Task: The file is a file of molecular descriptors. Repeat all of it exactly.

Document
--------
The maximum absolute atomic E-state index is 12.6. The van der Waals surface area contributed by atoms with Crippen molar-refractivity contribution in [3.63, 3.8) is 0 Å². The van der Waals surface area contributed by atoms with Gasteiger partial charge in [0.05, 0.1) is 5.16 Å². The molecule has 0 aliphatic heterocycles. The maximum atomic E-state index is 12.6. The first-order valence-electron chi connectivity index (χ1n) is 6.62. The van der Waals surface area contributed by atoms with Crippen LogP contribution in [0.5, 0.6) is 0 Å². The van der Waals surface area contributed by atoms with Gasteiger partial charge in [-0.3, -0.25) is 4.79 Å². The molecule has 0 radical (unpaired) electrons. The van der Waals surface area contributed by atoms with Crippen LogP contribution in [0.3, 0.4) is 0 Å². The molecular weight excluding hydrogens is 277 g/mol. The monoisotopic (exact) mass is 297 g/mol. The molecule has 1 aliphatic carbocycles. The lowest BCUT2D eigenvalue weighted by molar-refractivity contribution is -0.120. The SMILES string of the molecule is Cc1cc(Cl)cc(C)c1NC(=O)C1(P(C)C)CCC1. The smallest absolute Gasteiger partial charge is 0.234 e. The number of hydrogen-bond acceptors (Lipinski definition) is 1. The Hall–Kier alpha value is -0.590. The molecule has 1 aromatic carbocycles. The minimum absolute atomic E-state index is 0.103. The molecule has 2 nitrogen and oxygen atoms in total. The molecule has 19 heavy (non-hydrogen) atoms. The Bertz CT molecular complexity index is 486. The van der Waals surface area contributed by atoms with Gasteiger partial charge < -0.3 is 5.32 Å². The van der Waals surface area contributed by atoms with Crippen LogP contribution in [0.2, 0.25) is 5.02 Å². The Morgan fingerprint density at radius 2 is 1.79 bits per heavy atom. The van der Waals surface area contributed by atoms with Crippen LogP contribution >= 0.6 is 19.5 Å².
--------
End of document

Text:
The maximum absolute atomic E-state index is 12.6. The van der Waals surface area contributed by atoms with Crippen molar-refractivity contribution in [3.63, 3.8) is 0 Å². The van der Waals surface area contributed by atoms with Gasteiger partial charge in [0.05, 0.1) is 5.16 Å². The molecule has 0 aliphatic heterocycles. The maximum atomic E-state index is 12.6. The first-order valence-electron chi connectivity index (χ1n) is 6.62. The van der Waals surface area contributed by atoms with Crippen LogP contribution in [0.5, 0.6) is 0 Å². The van der Waals surface area contributed by atoms with Gasteiger partial charge in [-0.3, -0.25) is 4.79 Å². The molecule has 0 radical (unpaired) electrons. The van der Waals surface area contributed by atoms with Crippen LogP contribution in [0.3, 0.4) is 0 Å². The molecular weight excluding hydrogens is 277 g/mol. The monoisotopic (exact) mass is 297 g/mol. The molecule has 1 aliphatic carbocycles. The lowest BCUT2D eigenvalue weighted by molar-refractivity contribution is -0.120. The SMILES string of the molecule is Cc1cc(Cl)cc(C)c1NC(=O)C1(P(C)C)CCC1. The smallest absolute Gasteiger partial charge is 0.234 e. The number of hydrogen-bond acceptors (Lipinski definition) is 1. The Hall–Kier alpha value is -0.590. The molecule has 1 aromatic carbocycles. The minimum absolute atomic E-state index is 0.103. The molecule has 2 nitrogen and oxygen atoms in total. The molecule has 19 heavy (non-hydrogen) atoms. The Bertz CT molecular complexity index is 486. The van der Waals surface area contributed by atoms with Gasteiger partial charge < -0.3 is 5.32 Å². The van der Waals surface area contributed by atoms with Crippen LogP contribution in [0.2, 0.25) is 5.02 Å². The Morgan fingerprint density at radius 2 is 1.79 bits per heavy atom. The van der Waals surface area contributed by atoms with Crippen LogP contribution >= 0.6 is 19.5 Å².